According to UT Professor Dr. Edmond Gordan (via KHOU 11), the lyrics aren’t necessarily racist but the song’s history definitely is.

The Texas Cowboys school spirit association was a key social group on the UT campus for decades. In the past, Gordan said members would put on blackface and perform a sort of a minstrel show each year for their schoolmates.

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Gordan said the “The Eyes of Texas” is a satirical rendition of Confederate commander Robert E. Lee?s saying “the eyes of the south are upon you,” which was made popular on the UT campus by former university president [William Prather.] — KHOU 11

Should be easy enough to connect the dots here. If a song was popular at minstrel shows, which were inherently racist and made fun of black people, then the song likely is too. That isn’t what the University of Texas said, however.

UT Claims Song Has “No Racist Intent”

In a university report released in March 2021, the school took 95 pages to determine that the song had “no racist intent” despite writing about the “uncomfortable” history behind what used to be the school’s fight song.

“These historical facts add complexity and richness to the story of a song that debuted in a racist setting, exceedingly common for the time, but, as the preponderance of research showed, had no racist intent,” the report stated.

Here’s another line from that report:

“The research leads us to surmise that intent of the ‘Eyes of Texas’ was not overtly racist. However, it is similarly clear that the cultural milieu that produced it was.”

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You decide for yourself: If a song was written for and popularized in a racist setting by racist people, does it make it racist?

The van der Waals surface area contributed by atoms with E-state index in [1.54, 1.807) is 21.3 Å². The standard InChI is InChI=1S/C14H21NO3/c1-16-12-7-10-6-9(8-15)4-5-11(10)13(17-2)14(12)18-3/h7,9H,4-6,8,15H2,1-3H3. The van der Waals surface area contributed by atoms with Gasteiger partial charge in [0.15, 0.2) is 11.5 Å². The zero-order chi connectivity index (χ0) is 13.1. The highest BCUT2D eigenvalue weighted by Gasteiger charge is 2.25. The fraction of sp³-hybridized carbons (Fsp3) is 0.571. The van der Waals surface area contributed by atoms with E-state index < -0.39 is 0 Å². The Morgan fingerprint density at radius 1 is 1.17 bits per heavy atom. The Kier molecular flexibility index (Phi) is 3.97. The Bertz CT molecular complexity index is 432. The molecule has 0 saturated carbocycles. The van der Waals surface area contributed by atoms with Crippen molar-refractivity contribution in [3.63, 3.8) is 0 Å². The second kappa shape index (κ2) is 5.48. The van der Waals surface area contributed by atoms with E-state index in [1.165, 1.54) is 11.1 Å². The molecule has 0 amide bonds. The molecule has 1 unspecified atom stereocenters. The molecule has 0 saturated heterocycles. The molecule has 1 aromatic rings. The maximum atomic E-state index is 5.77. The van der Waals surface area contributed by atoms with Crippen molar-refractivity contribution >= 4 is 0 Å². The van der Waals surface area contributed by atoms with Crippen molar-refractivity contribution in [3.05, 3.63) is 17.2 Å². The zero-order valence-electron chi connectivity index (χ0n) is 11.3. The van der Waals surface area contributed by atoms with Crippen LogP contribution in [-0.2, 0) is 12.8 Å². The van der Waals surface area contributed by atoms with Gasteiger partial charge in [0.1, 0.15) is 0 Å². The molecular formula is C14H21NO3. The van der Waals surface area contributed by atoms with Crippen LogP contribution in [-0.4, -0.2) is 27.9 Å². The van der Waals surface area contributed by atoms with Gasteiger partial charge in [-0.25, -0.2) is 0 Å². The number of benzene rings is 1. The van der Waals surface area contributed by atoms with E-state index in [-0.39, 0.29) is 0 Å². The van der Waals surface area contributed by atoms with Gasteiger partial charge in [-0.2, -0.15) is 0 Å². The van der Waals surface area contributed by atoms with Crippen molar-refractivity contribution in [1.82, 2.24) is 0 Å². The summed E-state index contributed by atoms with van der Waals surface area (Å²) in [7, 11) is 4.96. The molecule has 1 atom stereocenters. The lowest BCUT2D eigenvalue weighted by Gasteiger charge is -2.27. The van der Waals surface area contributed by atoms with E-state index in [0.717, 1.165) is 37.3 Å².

Interim UT president Jay Hartzell announced the school song would continue being played by the Longhorn band at home games in Darrell K. Royal-Texas Memorial Stadium this season and beyond. Texas legends like Earl Campbell and Ricky Williams voiced their support for keeping the song as the alma mater.

None of this stopped the Texas NAACP from filing a federal civil rights complaint against the university in September 2021. As ESPN noted, the complaint alleged that “Black students, athletes, band members, faculty and alumni are being subjected to violations of the Civil Rights Act.”

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So, what do you think? Are black student athletes and football players being subject to offensive content when the song is played at each game? Either way, it doesn’t look like this matter will be easily resolved.

MORE: Florida Drops Famous “Gator Bait” Chant, But Why Is It Racist?

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Patrick covered the Florida Gators during the forgettable Will Muschamp and Jim McElwain eras before spending two seasons writing for Major League Baseball. He's a baseball junkie who spends his days defending Derek Jeter and the Miami Marlins. He lives in South Florida but his heart belongs in Gainesville, Florida.